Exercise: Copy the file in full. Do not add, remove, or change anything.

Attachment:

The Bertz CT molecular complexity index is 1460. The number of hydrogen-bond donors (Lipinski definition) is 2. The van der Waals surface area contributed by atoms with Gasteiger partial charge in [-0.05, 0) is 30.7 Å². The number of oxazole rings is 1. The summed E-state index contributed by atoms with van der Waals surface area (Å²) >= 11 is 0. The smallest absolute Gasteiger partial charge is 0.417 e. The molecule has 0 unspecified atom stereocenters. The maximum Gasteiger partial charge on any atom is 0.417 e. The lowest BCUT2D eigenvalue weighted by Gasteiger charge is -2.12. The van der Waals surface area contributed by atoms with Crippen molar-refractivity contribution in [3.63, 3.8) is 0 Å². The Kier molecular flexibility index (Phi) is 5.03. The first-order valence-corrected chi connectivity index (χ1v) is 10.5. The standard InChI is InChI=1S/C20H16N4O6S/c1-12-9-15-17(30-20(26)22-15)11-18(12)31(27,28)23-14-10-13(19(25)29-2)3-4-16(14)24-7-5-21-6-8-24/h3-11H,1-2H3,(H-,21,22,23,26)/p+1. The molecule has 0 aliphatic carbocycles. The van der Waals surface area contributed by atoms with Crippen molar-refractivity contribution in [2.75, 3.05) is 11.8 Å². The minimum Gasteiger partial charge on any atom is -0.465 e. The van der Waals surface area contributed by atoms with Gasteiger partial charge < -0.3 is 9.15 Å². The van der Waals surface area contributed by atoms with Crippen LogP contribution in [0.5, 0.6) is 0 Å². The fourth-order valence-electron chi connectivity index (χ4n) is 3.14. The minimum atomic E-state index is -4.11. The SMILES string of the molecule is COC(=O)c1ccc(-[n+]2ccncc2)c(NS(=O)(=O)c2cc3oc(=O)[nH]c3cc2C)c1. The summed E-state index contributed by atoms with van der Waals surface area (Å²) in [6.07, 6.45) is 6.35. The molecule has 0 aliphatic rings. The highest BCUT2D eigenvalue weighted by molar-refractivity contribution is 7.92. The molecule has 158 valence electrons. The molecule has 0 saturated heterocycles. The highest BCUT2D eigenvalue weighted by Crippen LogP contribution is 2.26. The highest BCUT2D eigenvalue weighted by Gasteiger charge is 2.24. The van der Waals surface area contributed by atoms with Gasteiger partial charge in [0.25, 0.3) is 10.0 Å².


The Bertz CT molecular complexity index is 1460. The number of hydrogen-bond donors (Lipinski definition) is 2. The van der Waals surface area contributed by atoms with Gasteiger partial charge in [-0.05, 0) is 30.7 Å². The number of oxazole rings is 1. The summed E-state index contributed by atoms with van der Waals surface area (Å²) >= 11 is 0. The smallest absolute Gasteiger partial charge is 0.417 e. The molecule has 0 unspecified atom stereocenters. The maximum Gasteiger partial charge on any atom is 0.417 e. The lowest BCUT2D eigenvalue weighted by Gasteiger charge is -2.12. The van der Waals surface area contributed by atoms with Crippen molar-refractivity contribution in [3.63, 3.8) is 0 Å². The Kier molecular flexibility index (Phi) is 5.03. The first-order valence-corrected chi connectivity index (χ1v) is 10.5. The standard InChI is InChI=1S/C20H16N4O6S/c1-12-9-15-17(30-20(26)22-15)11-18(12)31(27,28)23-14-10-13(19(25)29-2)3-4-16(14)24-7-5-21-6-8-24/h3-11H,1-2H3,(H-,21,22,23,26)/p+1. The molecule has 0 aliphatic carbocycles. The van der Waals surface area contributed by atoms with Crippen molar-refractivity contribution in [2.75, 3.05) is 11.8 Å². The minimum Gasteiger partial charge on any atom is -0.465 e. The van der Waals surface area contributed by atoms with Gasteiger partial charge < -0.3 is 9.15 Å². The van der Waals surface area contributed by atoms with Crippen LogP contribution in [0.5, 0.6) is 0 Å². The fourth-order valence-electron chi connectivity index (χ4n) is 3.14. The minimum atomic E-state index is -4.11. The SMILES string of the molecule is COC(=O)c1ccc(-[n+]2ccncc2)c(NS(=O)(=O)c2cc3oc(=O)[nH]c3cc2C)c1. The summed E-state index contributed by atoms with van der Waals surface area (Å²) in [6.07, 6.45) is 6.35. The molecule has 0 aliphatic rings. The highest BCUT2D eigenvalue weighted by molar-refractivity contribution is 7.92. The molecule has 158 valence electrons. The molecule has 0 saturated heterocycles. The highest BCUT2D eigenvalue weighted by Crippen LogP contribution is 2.26. The highest BCUT2D eigenvalue weighted by Gasteiger charge is 2.24. The van der Waals surface area contributed by atoms with Gasteiger partial charge in [0.25, 0.3) is 10.0 Å².